You will find an academic and social home in the Department of Classics. Our program is rigorous, but as a small department, we provide extraordinary individual attention to students. Many students find they are able to double-major in Classical Civilization and another field of interest. 

The skills and knowledge acquired through the classics are easily transferable to other areas. You'll also develop a unique sense of perspective that comes from the study of a cultural history that is so broad and pervasive.

  • Ariadne Argyros

    Joining a Community of Thinkers and Learners

    "My interest in classics stems from mythology; I love the way humans create anthropomorphic figures to explain human emotions and behavior. By exploring outside our own frame of reference, we can gain an understanding of different ways of thinking about our own society and the issues that we care so much about. Ultimately, I study classics in an effort to be a more conscious and productive citizen of the world. Throughout my time at UVM, I’ve taken some pretty incredible courses that have influenced my career path, namely Mythology, Ancient Egypt through the Ages, and Museum Anthropology. The courses were fascinating and fostered my love of the ancient world and its importance to modern society. The classics department as a whole also really impacted my time here. The professors are warm, funny, and incredibly knowledgeable and they are genuinely happy to talk to students about anything and are involved in many activities and events during and after school-hours. They’ve written letters of recommendation on my behalf and the department awarded me a scholarship to help fund my archaeology field schools. The students are also really passionate and involved; you really feel like you’re part of a fun, nerdy family." - Ariadne Argyros '18

A collage of famous people who studied classicsMeet your Classics Colleagues

Study the classics and you will join the ranks of some of the most influential men and women of all time--in all fields of endeavor. A few examples: Toni Morrison, William Shakespeare, Joe Paterno, Virginia Woolf, Thomas Jefferson, T. S. Eliot, John Stuart Mill, Sir Isaac Newton, e. e. cummings, Immanuel Kant, Salvador Dalí, Johann Sebastian Bach, Gertrude Stein, Indiana Jones, Karl Marx, Robert Graves, Georg Wilhelm Friedrich Hegel, Cleopatra, Ezra Pound, Bertrand Russell, Jules Verne, Sigmund Freud, Blaise Pascal, Desmond Tutu, J. R. R. Tolkien, Moses Maimonides, Desiderius Erasmus, W. H. Auden, René Descartes, Camille Paglia, Albert Einstein, John Donne, Elizabeth Barrett Browning, Benjamin Franklin, Winston Churchill, Umberto Eco, W. E. B. DuBois, Jean Racine, Jorge Luis Borges, St. Augustine, Wole Soyinka, Queen Elizabeth I, Ted Hughes, John Milton, J. K. Rowling, Galileo Galilei, Vince Lombardi, Mary Shelley, James Joyce, Sting, Max Weber, David Packard, James George Frazer, Willa Cather, Thomas Hobbes, James Baker, Martin Luther, Léopold Sédar Senghor, Friedrich Nietzsche, H. D., William Gladstone, Mahatma Gandhi, Oscar Wilde, Michel Foucault, Alexander the Great, Ludwig Wittgenstein, Ted Turner, Lord Byron, Ralph Waldo Emerson, Derek Walcott, Richard Wagner, Sören Kierkegaard, Sylvia Plath, Carl Jung, Herman Melville, Leo Tolstoy, Henry David Thoreau, William Wordsworth, Iggy Pop.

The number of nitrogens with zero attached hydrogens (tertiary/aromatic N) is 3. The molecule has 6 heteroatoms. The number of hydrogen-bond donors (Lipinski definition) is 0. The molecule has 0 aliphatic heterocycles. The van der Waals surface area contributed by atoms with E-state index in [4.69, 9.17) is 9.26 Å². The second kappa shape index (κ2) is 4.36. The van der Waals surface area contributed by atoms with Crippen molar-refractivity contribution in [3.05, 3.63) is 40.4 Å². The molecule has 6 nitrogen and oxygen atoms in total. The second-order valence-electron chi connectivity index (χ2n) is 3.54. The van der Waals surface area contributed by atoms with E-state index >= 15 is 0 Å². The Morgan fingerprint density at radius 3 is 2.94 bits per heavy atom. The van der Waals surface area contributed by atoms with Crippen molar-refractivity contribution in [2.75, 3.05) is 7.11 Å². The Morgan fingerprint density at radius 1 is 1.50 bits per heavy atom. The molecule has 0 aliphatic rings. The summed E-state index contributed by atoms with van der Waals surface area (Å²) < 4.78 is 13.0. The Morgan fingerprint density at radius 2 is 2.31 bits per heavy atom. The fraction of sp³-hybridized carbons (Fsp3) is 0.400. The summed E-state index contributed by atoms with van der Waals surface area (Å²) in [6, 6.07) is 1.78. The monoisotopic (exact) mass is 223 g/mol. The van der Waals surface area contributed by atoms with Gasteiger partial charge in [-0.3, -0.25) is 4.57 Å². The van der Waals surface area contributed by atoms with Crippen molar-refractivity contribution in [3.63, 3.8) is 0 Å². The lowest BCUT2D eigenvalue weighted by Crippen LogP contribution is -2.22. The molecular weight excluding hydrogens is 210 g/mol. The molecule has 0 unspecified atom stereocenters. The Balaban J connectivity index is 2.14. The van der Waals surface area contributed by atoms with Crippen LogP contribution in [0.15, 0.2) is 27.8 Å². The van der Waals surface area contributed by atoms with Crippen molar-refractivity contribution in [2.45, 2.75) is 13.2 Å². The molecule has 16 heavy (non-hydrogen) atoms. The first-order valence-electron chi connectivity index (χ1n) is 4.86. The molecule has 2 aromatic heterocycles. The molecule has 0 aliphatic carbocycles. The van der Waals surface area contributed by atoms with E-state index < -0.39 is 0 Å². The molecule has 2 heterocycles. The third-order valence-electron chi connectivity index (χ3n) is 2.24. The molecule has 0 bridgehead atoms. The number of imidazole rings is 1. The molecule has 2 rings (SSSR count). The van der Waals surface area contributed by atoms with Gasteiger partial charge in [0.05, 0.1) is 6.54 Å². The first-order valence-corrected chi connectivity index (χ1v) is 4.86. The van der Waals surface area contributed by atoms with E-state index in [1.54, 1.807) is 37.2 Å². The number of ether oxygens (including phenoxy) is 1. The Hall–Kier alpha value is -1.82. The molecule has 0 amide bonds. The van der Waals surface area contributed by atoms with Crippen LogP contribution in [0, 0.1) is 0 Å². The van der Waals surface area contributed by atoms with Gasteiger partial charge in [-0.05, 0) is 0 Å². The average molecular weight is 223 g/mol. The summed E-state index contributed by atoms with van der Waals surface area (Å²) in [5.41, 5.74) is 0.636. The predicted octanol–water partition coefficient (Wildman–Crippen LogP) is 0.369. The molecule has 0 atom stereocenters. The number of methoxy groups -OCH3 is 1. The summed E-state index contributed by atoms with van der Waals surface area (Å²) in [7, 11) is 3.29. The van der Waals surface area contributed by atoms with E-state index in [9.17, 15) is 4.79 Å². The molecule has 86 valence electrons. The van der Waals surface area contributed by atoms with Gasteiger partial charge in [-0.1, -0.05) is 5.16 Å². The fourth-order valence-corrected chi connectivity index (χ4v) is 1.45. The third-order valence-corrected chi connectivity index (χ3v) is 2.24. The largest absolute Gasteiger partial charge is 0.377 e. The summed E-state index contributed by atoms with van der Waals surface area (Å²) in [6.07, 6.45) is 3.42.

New and Ancient

"Parodos" from Euripides' "Helen." Euripides' original rhythms are set by Classics Professor John Franklin's "new ancient" melodies. Vocalists are UVM undergraduate and graduate students. Franklin has "recomposed" music in ancient Greek style for two plays, the Libation Bearers of Aeschylus (1999, London Festival of Greek Drama) and Aristophanes' Clouds (2000, Edinburgh Fringe). Musical selections from these are included on his CD, "The Cyprosyrian Girl: Hits of the Ancient Hellenes," along with other impressions of ancient music. 

Read the transcript of the music.

Greek Theatre for Modern Audiences

In the spring of 2018, Classics faculty, staff, students, and alumni came together to translate, stage, and perform a new collaborative translation of Euripides' Helen, in honor of Professor Emeritus Z. Philip Ambrose.

Read more about the production here.

Read about studying language